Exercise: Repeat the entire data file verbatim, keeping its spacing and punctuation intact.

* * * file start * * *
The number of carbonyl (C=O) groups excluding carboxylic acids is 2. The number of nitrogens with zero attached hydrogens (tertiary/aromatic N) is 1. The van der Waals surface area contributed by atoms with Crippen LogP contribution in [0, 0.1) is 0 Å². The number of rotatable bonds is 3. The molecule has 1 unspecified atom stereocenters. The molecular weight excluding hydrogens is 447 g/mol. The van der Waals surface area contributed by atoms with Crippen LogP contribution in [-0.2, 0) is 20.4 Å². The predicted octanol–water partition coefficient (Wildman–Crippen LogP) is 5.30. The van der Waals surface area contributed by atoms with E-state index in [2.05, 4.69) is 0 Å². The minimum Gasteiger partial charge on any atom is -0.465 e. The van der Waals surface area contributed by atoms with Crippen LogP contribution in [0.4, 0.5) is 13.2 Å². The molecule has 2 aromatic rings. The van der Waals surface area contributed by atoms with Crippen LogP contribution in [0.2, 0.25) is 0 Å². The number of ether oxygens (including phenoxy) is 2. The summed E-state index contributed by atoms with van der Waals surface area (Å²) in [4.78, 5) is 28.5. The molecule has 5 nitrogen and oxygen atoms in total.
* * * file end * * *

The number of carbonyl (C=O) groups excluding carboxylic acids is 2. The number of nitrogens with zero attached hydrogens (tertiary/aromatic N) is 1. The van der Waals surface area contributed by atoms with Crippen LogP contribution in [0, 0.1) is 0 Å². The number of rotatable bonds is 3. The molecule has 1 unspecified atom stereocenters. The molecular weight excluding hydrogens is 447 g/mol. The van der Waals surface area contributed by atoms with Crippen LogP contribution in [-0.2, 0) is 20.4 Å². The predicted octanol–water partition coefficient (Wildman–Crippen LogP) is 5.30. The van der Waals surface area contributed by atoms with E-state index in [2.05, 4.69) is 0 Å². The minimum Gasteiger partial charge on any atom is -0.465 e. The van der Waals surface area contributed by atoms with Crippen LogP contribution in [0.4, 0.5) is 13.2 Å². The molecule has 2 aromatic rings. The van der Waals surface area contributed by atoms with Crippen LogP contribution in [0.2, 0.25) is 0 Å². The number of ether oxygens (including phenoxy) is 2. The summed E-state index contributed by atoms with van der Waals surface area (Å²) in [4.78, 5) is 28.5. The molecule has 5 nitrogen and oxygen atoms in total.